June 1998: How quickly we forget how revolutionary personal computers are! The first PCs were kits for electronic hobbyists. The Apple 1 came as a kit; users had to add their own keyboard, case, and power supply.
The real revolution came in 1977 with the TRS-80, the Commodore PET, and the Apple II – computers you could buy and use immediately. The Apple even had color video.
Back then, programs were stored on cassette tape. The next revolution was adding floppy drives. These were much faster than tape, much more reliable, and offered random access to data.
Then came hard drives, some as large as 5 or 10 megabytes (MB). And Osborne invented portable computing with a 40 pound, suitcase-sized, Z80-based computer that even had bundled software.
IBM legitimized the personal computer revolution with the IBM PC in 1981. In most respects it was a natural outgrowth of the PC movement, but the letters IBM meant that computers belonged in the workplace, not just the home.
The next revolution came in 1984 when Apple took the Lisa concept ($10,000 for a 5 MHz 68000-based computer with 12″ b&w screen, mouse, and graphical user interface), increased the speed to 8 MHz, reduced the screen size to 9″, adopted to a 400 KB 3.5″ disk drive, and made it relatively affordable.
The Macintosh immediately stood apart from the crowd of IBM clones (each one more alike than the last) and the hobbyist machines (Commodore, Atari, Radio Shack, and others).
Yes, but it was not received with open arms. Despite Steve Jobs’ claims that this insanely great computer would never need more than 128 KB of memory and that the serial bus architecture offered all the expansion that would ever be necessary, the masses saw it as a toy.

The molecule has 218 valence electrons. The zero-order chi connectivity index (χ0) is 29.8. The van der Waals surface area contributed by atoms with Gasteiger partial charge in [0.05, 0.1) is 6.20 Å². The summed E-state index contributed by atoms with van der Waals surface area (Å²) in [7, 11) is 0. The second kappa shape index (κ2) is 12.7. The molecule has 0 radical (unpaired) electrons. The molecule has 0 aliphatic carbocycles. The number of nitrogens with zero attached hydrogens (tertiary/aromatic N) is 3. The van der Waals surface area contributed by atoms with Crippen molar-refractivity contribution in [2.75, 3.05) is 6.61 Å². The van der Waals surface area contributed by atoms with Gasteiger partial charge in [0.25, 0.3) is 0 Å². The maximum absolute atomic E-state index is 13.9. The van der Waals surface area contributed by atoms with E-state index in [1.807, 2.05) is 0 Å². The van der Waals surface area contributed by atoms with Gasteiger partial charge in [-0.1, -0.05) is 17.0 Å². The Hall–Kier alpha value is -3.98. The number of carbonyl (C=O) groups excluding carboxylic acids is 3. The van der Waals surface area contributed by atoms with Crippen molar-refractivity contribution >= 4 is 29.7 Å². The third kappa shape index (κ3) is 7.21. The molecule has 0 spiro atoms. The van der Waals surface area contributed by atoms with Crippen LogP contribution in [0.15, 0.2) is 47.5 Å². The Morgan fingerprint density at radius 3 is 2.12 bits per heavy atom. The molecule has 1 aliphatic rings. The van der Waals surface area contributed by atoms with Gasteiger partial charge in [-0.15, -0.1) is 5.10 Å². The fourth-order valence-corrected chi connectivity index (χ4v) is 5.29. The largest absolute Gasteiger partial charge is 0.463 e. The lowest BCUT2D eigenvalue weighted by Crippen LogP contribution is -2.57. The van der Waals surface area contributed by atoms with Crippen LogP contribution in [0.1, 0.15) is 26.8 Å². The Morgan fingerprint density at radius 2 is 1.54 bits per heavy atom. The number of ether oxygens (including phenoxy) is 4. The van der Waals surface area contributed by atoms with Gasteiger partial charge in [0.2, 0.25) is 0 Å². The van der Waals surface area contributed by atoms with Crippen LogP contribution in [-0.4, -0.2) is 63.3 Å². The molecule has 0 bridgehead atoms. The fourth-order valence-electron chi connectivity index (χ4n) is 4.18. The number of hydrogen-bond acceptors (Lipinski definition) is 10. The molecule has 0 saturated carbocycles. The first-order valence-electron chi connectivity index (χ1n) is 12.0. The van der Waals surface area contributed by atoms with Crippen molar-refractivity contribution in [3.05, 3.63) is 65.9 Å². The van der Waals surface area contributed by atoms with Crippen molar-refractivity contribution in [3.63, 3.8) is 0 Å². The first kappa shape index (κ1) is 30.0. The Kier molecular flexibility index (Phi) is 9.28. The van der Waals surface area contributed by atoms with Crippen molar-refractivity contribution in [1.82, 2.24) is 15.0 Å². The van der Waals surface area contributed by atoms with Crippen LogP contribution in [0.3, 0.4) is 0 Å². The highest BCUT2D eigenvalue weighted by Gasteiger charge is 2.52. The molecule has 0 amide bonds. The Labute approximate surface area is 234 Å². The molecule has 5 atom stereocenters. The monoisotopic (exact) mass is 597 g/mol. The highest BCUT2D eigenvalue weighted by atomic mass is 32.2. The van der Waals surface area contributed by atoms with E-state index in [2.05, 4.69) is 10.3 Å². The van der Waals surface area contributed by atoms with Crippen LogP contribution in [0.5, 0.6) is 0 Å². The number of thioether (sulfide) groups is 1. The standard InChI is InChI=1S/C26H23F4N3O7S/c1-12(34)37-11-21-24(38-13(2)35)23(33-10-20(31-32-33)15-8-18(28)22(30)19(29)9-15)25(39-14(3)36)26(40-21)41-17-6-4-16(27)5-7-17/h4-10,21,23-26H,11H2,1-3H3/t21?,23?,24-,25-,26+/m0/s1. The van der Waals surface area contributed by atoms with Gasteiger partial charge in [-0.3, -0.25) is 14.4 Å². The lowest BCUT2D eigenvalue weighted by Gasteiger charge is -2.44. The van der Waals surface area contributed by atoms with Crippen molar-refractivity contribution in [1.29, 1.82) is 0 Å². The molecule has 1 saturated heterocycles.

Before the year was out, Apple shipped the Fat Mac, the same computer but with 512 KB of memory. It was a step in the right direction.
Evolutionary, not revolutionary.
In 1986 Apple introduced the Mac Plus, the first Macintosh with a fast expansion bus. In this case, it was the new SCSI standard – something we consider old hat today. And RAM could be boosted from an incredible 1 MB to a truly amazing 4 MB.
Then came PageMaker and the LaserWriter. Desktop publishing became a buzzword.
Evolution led to revolution, to a whole new computer market in the publishing industry.
- 1987 – expansion slots, color, internal hard drives, ADB
- 1988 – floppy disk SuperDrive can read PC disks, System 6, first 68030 Mac
- 1990 – inexpensive Macs: the Classic and LC
- 1991 – System 7, first PowerBooks, first Quadras, QuickTime
- 1992 – first PowerBook Duos
- 1994 – first Power Macs, first authorized Mac clones
- 1996 – Apple adopts PCI bus
- 1997 – Mac OS 8, G3 microprocessor
Which raises the question, where’s the brash, revolutionary Apple of old?
Well, Steve Jobs is back, and the iMac project started the day after he returned. While moving to RISC technology was a risk, it didn’t change the nature of the Macintosh. The G3 made it fast and sassy, but it looked and acted like a Mac II on steroids.
Years of change had retained LocalTalk (the world’s slowest and most convenient network), ADB, SCSI (although some models used SCSI-2), and a barely changed user interface. Then came the adoption of industry standard protocols like PCI, EDI, and ATAPI.
But the iMac changes things in a revolutionary way. The OS hasn’t changed, but the look and feel of the computer certainly has. A white translucent computer with Bondi blue accents? A carrying handle? USB ports and no other industry standard expansion bus – no ADB, PCI, RS-232C, parallel, RS-422, or SCSI?
- The iMac looks to the future, not just the past and present.
With the bunny-torching G3 processor, 100Base-T networking, and outlandish looks, the iMac is as revolutionary as the original Lisa and Macintosh with one big difference: There’s already software available for this one.
- It’s the Bandwidth, Stupid, Todd Stauffer, The Mac Observer (24 June 1998)
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